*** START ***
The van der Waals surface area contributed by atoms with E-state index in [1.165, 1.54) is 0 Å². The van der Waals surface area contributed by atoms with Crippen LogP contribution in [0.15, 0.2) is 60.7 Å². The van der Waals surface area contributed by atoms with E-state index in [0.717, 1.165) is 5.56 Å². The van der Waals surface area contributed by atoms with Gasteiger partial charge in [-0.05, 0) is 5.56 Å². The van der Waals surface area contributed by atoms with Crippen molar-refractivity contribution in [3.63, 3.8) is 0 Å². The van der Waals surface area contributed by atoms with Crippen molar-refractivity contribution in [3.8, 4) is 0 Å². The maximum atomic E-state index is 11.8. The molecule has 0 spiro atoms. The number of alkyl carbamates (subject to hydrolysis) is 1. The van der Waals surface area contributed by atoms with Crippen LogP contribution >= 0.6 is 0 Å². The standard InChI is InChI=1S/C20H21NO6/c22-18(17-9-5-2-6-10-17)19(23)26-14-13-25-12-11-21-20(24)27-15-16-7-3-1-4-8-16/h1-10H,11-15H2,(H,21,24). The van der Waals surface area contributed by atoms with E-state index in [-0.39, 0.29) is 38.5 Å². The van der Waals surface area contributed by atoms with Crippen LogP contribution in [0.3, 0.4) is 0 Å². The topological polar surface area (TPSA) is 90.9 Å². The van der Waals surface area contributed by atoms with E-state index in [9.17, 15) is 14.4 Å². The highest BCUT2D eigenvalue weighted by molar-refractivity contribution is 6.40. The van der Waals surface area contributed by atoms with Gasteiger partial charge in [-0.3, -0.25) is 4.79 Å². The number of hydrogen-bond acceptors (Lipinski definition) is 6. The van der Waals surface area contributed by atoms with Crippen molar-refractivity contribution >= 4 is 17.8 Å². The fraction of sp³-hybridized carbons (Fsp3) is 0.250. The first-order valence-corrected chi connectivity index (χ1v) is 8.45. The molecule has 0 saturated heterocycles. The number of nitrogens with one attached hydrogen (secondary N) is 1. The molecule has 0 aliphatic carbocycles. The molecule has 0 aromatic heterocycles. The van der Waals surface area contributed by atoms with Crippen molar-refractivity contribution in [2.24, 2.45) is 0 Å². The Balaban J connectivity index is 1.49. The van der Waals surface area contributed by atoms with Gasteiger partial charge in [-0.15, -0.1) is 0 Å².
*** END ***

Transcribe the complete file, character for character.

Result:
The van der Waals surface area contributed by atoms with E-state index in [1.165, 1.54) is 0 Å². The van der Waals surface area contributed by atoms with Crippen LogP contribution in [0.15, 0.2) is 60.7 Å². The van der Waals surface area contributed by atoms with E-state index in [0.717, 1.165) is 5.56 Å². The van der Waals surface area contributed by atoms with Gasteiger partial charge in [-0.05, 0) is 5.56 Å². The van der Waals surface area contributed by atoms with Crippen molar-refractivity contribution in [3.63, 3.8) is 0 Å². The van der Waals surface area contributed by atoms with Crippen molar-refractivity contribution in [3.8, 4) is 0 Å². The maximum atomic E-state index is 11.8. The molecule has 0 spiro atoms. The number of alkyl carbamates (subject to hydrolysis) is 1. The van der Waals surface area contributed by atoms with Crippen LogP contribution >= 0.6 is 0 Å². The standard InChI is InChI=1S/C20H21NO6/c22-18(17-9-5-2-6-10-17)19(23)26-14-13-25-12-11-21-20(24)27-15-16-7-3-1-4-8-16/h1-10H,11-15H2,(H,21,24). The van der Waals surface area contributed by atoms with E-state index in [-0.39, 0.29) is 38.5 Å². The van der Waals surface area contributed by atoms with Crippen LogP contribution in [0.3, 0.4) is 0 Å². The topological polar surface area (TPSA) is 90.9 Å². The van der Waals surface area contributed by atoms with E-state index in [9.17, 15) is 14.4 Å². The highest BCUT2D eigenvalue weighted by molar-refractivity contribution is 6.40. The van der Waals surface area contributed by atoms with Gasteiger partial charge in [-0.3, -0.25) is 4.79 Å². The number of hydrogen-bond acceptors (Lipinski definition) is 6. The van der Waals surface area contributed by atoms with Crippen molar-refractivity contribution >= 4 is 17.8 Å². The fraction of sp³-hybridized carbons (Fsp3) is 0.250. The first-order valence-corrected chi connectivity index (χ1v) is 8.45. The molecule has 0 saturated heterocycles. The number of nitrogens with one attached hydrogen (secondary N) is 1. The molecule has 0 aliphatic carbocycles. The molecule has 0 aromatic heterocycles. The van der Waals surface area contributed by atoms with Crippen molar-refractivity contribution in [2.24, 2.45) is 0 Å². The Balaban J connectivity index is 1.49. The van der Waals surface area contributed by atoms with Gasteiger partial charge in [-0.15, -0.1) is 0 Å².